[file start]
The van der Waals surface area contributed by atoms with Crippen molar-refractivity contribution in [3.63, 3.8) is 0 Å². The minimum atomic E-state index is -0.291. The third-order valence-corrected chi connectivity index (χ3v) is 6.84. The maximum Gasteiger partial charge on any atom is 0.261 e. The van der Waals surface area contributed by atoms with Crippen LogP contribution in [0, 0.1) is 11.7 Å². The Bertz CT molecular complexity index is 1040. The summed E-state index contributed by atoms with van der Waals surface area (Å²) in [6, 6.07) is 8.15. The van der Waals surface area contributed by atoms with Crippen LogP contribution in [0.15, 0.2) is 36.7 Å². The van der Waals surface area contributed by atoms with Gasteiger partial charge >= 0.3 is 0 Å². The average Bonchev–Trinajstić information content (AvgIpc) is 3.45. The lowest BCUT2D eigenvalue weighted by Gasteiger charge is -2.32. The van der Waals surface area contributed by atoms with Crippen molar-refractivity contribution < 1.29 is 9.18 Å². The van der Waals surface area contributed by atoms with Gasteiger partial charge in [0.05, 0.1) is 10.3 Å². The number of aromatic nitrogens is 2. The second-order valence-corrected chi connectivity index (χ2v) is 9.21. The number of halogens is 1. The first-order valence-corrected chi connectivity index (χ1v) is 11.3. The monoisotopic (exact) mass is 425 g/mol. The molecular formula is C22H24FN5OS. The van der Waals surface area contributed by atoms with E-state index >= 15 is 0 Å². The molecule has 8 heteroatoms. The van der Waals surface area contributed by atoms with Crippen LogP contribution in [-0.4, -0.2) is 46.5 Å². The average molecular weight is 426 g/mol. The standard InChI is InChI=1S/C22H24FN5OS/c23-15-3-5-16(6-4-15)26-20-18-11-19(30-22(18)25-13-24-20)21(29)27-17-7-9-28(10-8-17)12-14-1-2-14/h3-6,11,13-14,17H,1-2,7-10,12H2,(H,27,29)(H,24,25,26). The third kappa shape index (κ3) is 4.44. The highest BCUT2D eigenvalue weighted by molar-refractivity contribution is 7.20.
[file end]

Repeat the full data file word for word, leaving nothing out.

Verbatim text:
The van der Waals surface area contributed by atoms with Crippen molar-refractivity contribution in [3.63, 3.8) is 0 Å². The minimum atomic E-state index is -0.291. The third-order valence-corrected chi connectivity index (χ3v) is 6.84. The maximum Gasteiger partial charge on any atom is 0.261 e. The van der Waals surface area contributed by atoms with Crippen LogP contribution in [0, 0.1) is 11.7 Å². The Bertz CT molecular complexity index is 1040. The summed E-state index contributed by atoms with van der Waals surface area (Å²) in [6, 6.07) is 8.15. The van der Waals surface area contributed by atoms with Crippen LogP contribution in [0.15, 0.2) is 36.7 Å². The van der Waals surface area contributed by atoms with Gasteiger partial charge >= 0.3 is 0 Å². The average Bonchev–Trinajstić information content (AvgIpc) is 3.45. The lowest BCUT2D eigenvalue weighted by Gasteiger charge is -2.32. The van der Waals surface area contributed by atoms with Crippen molar-refractivity contribution < 1.29 is 9.18 Å². The van der Waals surface area contributed by atoms with Gasteiger partial charge in [0.05, 0.1) is 10.3 Å². The number of aromatic nitrogens is 2. The second-order valence-corrected chi connectivity index (χ2v) is 9.21. The number of halogens is 1. The first-order valence-corrected chi connectivity index (χ1v) is 11.3. The monoisotopic (exact) mass is 425 g/mol. The molecular formula is C22H24FN5OS. The van der Waals surface area contributed by atoms with E-state index >= 15 is 0 Å². The molecule has 8 heteroatoms. The van der Waals surface area contributed by atoms with Crippen LogP contribution in [-0.4, -0.2) is 46.5 Å². The average molecular weight is 426 g/mol. The standard InChI is InChI=1S/C22H24FN5OS/c23-15-3-5-16(6-4-15)26-20-18-11-19(30-22(18)25-13-24-20)21(29)27-17-7-9-28(10-8-17)12-14-1-2-14/h3-6,11,13-14,17H,1-2,7-10,12H2,(H,27,29)(H,24,25,26). The third kappa shape index (κ3) is 4.44. The highest BCUT2D eigenvalue weighted by molar-refractivity contribution is 7.20.